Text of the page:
Cardin, Portman Seek Protections for the Baltimore Oriole, Northern Cardinal and Other Migratory Birds
WASHINGTON – U.S. Senator Ben Cardin (D-Md.), a senior member of the Senate Environment and Public Works Committee, and U.S. Senator Rob Portman (R-Ohio), a member of the Senate Energy and Natural Resources Committee, have introduced legislation to reauthorize the Neotropical Migratory Bird Conservation Act (S. 310), which would promote the long-term conservation, education, research, monitoring, and habitat protection for more than 380 species of migratory birds.
Migratory birds, including Maryland’s state bird, the Baltimore Oriole, and Ohio’s state bird, the Northern Cardinal, continue to face threats from pesticide pollution, deforestation, sprawl, and invasive species that degrade their habitats. This legislation ensures $6.5 million can be invested each year through 2024 in critical conservation programs that have demonstrated marked successes through public-private partnerships and innovative granting and conservation strategies.
“Migratory birds play a crucial role in our ecosystems, our agriculture, and our national and local cultures,” said Senator Cardin. “The programs funded by the Neotropical Migratory Bird Conservation Act have consistent track record of success in helping to sustain populations of migratory birds that face threats to their health and habitats. The reauthorization of this bill marks our continued our commitment to improving our environment and investing in the flora and fauna that help our communities grow and thrive.”
“Hundreds of bird species migrate through Ohio each year, making Lake Erie one of the most popular destinations for birdwatching,” Senator Portman said. “Birding contributes more than $20 million to Ohio’s tourism industry and attracts visitors from across the world each year. Protecting and conserving these bird populations is critically important and I am proud to work with Senator Cardin on this bipartisan legislation.”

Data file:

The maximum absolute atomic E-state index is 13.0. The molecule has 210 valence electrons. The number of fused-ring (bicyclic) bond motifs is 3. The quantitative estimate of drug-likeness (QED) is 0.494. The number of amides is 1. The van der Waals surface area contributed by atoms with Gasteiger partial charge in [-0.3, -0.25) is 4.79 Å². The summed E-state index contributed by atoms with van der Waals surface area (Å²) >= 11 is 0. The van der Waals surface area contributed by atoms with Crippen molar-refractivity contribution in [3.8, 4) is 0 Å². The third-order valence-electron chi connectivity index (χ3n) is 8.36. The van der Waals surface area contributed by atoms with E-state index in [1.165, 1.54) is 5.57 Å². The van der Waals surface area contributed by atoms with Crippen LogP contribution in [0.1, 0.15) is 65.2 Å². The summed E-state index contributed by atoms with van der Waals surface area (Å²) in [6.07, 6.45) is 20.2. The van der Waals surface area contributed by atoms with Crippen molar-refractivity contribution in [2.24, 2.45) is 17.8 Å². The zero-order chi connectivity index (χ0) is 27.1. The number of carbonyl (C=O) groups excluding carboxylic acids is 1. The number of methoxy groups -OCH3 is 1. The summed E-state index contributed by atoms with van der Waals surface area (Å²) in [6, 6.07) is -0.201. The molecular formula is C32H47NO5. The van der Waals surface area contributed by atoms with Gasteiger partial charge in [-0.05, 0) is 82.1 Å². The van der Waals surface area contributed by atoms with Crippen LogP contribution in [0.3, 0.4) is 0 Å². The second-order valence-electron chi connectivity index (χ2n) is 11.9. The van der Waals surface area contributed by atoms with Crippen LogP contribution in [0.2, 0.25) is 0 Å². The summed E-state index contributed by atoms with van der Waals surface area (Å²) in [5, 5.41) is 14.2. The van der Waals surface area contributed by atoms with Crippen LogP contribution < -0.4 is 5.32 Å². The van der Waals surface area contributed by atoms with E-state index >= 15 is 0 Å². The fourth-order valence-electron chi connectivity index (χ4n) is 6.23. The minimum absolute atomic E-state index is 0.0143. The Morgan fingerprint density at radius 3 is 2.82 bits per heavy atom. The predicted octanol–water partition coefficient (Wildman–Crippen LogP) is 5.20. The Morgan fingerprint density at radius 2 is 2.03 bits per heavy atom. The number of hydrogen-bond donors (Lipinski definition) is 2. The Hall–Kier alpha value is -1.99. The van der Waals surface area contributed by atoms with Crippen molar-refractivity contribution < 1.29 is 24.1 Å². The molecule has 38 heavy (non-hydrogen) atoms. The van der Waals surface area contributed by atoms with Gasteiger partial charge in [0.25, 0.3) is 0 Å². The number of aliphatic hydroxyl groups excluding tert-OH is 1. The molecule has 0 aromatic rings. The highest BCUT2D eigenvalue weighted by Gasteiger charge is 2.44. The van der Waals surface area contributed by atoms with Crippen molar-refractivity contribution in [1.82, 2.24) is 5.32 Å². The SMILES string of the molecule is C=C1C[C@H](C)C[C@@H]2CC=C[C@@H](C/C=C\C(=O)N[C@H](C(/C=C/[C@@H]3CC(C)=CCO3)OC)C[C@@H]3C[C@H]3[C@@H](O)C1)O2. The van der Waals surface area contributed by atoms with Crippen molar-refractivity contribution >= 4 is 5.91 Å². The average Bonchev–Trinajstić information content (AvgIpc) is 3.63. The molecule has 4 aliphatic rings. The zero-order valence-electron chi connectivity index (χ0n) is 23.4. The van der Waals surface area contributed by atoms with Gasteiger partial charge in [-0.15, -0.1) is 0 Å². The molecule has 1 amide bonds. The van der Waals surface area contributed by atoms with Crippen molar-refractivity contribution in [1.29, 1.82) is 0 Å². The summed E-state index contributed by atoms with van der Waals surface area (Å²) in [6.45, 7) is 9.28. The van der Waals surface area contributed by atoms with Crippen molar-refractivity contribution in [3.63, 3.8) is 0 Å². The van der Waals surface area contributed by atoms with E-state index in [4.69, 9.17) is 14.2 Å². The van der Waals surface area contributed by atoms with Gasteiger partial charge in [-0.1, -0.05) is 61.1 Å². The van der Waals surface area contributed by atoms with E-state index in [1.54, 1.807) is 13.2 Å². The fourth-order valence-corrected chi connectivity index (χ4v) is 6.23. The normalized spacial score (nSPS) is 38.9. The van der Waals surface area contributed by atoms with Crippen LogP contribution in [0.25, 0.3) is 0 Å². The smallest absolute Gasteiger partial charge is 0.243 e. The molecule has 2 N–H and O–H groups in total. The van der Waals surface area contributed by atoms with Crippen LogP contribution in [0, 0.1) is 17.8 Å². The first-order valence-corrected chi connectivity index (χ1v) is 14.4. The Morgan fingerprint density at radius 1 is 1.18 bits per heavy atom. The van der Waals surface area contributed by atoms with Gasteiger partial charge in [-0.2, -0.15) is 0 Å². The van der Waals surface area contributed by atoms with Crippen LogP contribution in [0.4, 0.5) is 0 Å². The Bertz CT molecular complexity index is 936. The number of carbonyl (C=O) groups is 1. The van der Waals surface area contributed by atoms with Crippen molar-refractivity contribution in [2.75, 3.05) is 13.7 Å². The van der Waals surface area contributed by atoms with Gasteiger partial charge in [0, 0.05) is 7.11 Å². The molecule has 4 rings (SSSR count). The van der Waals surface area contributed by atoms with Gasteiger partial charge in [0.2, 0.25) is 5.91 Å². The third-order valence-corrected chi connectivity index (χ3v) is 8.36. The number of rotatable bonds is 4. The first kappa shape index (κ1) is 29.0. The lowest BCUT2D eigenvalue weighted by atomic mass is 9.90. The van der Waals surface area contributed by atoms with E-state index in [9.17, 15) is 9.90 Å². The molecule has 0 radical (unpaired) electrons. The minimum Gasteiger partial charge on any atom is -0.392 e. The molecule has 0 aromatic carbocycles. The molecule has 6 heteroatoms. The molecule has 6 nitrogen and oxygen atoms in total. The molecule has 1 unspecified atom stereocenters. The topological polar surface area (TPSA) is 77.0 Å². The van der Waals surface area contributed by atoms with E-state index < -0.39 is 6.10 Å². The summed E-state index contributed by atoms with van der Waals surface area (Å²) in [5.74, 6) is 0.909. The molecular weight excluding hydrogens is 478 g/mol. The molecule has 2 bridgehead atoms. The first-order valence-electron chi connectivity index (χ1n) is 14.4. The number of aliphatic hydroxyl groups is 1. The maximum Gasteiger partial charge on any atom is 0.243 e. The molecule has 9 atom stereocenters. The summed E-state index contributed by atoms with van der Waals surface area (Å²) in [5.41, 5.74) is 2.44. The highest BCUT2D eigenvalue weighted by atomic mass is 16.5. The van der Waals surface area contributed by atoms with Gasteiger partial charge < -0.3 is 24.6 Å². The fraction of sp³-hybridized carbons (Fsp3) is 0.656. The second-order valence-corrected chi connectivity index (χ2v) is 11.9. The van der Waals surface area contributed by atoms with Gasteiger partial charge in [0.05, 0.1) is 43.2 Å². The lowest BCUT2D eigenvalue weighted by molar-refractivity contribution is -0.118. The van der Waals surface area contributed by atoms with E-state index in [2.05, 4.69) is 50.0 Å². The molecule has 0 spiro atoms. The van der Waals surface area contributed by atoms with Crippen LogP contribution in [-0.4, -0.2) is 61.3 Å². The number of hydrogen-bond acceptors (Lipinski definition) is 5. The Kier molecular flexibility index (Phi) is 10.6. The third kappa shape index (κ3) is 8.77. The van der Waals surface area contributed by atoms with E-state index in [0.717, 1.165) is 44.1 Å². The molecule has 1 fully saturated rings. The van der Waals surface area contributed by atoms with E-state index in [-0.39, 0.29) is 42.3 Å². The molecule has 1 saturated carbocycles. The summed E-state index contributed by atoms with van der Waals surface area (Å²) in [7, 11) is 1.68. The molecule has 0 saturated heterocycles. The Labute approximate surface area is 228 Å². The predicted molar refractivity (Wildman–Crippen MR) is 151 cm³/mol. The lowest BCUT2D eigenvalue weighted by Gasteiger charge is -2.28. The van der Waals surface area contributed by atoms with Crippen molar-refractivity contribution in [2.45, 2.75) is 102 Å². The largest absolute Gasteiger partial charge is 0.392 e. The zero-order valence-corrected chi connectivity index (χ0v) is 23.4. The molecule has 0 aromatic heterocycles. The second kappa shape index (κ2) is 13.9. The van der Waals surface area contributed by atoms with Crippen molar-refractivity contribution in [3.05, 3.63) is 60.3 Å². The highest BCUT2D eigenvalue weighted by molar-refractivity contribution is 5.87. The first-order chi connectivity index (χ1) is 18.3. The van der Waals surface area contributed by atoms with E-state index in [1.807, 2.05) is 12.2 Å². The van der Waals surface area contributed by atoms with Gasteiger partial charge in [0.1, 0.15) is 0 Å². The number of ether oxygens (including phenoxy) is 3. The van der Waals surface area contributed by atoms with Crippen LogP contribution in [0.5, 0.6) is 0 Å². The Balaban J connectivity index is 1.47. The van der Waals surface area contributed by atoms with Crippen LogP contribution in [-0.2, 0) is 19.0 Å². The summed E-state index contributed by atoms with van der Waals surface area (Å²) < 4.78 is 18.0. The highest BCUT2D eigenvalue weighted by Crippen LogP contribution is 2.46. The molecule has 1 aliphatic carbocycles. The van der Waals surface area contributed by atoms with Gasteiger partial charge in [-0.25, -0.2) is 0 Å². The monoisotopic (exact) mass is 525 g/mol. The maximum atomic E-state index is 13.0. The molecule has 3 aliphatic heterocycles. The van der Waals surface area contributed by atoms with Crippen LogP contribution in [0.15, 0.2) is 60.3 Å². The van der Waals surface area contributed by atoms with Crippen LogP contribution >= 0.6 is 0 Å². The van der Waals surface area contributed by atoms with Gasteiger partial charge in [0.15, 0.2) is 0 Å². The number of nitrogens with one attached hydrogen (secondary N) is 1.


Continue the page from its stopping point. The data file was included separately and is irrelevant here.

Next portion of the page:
Established in 2000, The Neotropical Migratory Bird Conservation Act has consistently strengthened our federal investment in habitat protection, education, research and monitoring of birds considered neotropical migrants — birds that spend summers in the United States and winter in Latin America. Their presence is been vital to the well-being of our economy. Farmers rely on these birds to consume billions of harmful insects and rodent pests, pollinate crops, and disperse seeds. Nationwide, bird watchers include more than 47 million Americans who are part of a larger wildlife watching community that spends $30 billion annually.
Since 2002, more than $66 million in grants have been awarded, supporting 570 projects in 36 countries. More than 4.5 million acres of habitat have been positively affected. In 2018, more than $3.8 million in federal funds were matched by more than $14.2 million in partner contributions going to 29 collaborative conservation projects in 16 countries across the Americas.
In addition to Senators Cardin and Portman, original cosponsors include Senators Patrick Leahy (D-Vt.), Dianne Feinstein (D-Calif.), Tom Carper (D-Del.), Sheldon Whitehouse (D-R.I.), Tom Udall (D-N.M.), Jeff Merkley (D-Ore.), Chris Coons (D-Del.), Ed Markey (D-Mass.) and Chris Van Hollen (D-Md.).
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